Sinners like us who do not cast the first stone at others for we know that if not for Christ, it is we that would feel the first stone strike.

On any given day of the week in worship, at home or on the battle field countless souls will kneel before the throne of Christ in prayer and trust in the only thing they can, that what is impossible for them is not in God as they rest in the reconciling truth and mediator that is Jesus Christ.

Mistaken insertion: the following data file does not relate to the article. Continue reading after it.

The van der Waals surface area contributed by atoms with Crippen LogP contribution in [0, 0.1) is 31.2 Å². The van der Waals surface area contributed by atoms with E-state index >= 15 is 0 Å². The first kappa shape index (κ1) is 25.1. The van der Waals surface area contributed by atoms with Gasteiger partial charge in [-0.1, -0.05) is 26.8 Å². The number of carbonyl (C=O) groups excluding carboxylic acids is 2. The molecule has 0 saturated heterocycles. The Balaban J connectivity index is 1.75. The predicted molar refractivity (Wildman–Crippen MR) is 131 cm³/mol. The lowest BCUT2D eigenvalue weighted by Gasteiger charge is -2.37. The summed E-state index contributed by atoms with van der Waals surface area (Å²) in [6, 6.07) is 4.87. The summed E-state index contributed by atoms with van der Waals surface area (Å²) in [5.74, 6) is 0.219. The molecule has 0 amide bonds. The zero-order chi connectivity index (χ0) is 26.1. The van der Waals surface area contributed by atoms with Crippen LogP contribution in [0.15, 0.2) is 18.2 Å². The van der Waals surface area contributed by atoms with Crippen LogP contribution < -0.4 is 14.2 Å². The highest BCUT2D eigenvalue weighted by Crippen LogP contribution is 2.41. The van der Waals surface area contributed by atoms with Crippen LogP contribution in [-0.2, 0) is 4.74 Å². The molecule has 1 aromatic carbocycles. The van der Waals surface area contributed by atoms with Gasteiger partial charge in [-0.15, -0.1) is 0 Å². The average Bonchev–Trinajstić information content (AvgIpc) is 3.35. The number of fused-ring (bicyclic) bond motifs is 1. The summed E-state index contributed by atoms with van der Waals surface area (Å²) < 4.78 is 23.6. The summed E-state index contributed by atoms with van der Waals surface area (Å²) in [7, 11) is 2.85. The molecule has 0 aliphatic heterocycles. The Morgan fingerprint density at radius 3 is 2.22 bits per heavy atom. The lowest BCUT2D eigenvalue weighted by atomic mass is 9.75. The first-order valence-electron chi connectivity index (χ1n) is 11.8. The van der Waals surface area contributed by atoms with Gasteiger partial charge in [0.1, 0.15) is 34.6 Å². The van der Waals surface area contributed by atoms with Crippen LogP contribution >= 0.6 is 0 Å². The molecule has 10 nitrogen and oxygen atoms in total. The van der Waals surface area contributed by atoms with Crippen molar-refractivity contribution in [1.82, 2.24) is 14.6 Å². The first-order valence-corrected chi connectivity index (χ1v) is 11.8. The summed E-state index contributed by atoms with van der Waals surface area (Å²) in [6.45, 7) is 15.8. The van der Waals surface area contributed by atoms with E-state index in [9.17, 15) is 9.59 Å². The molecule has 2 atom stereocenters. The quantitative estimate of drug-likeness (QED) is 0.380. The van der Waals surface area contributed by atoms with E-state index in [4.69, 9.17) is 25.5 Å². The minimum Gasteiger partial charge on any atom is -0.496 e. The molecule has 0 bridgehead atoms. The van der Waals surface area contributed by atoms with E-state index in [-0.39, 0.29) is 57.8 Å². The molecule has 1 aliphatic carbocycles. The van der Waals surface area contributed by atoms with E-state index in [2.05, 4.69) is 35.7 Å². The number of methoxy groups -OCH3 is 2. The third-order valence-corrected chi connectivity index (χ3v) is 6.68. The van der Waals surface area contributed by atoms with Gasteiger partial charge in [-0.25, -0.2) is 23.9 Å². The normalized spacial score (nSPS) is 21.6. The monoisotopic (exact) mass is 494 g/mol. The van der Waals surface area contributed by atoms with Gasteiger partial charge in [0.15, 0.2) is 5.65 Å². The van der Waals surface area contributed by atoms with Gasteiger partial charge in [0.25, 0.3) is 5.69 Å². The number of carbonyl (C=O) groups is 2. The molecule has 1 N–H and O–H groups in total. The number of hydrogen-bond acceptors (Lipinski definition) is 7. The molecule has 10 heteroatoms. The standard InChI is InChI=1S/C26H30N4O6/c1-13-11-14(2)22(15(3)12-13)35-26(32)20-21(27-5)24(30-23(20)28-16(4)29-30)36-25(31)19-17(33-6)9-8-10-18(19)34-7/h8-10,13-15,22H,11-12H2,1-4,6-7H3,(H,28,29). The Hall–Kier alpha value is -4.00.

Today we come before the throne of God, and be it with heaviness of sin or with sin unknown to us, whether it be your first time or the continuation of your customary routine-today before the throne of God, be it that your rivers have run dry or your wells overflowing, today here, and when you return home you stand before the throne of God in the presence of His Son Jesus, who having walked your journey and seen it’s traps and snares stands with you before His father with his own crown of righteous placed upon your head to hear “yes my son”, to these I give eternal life. Amen.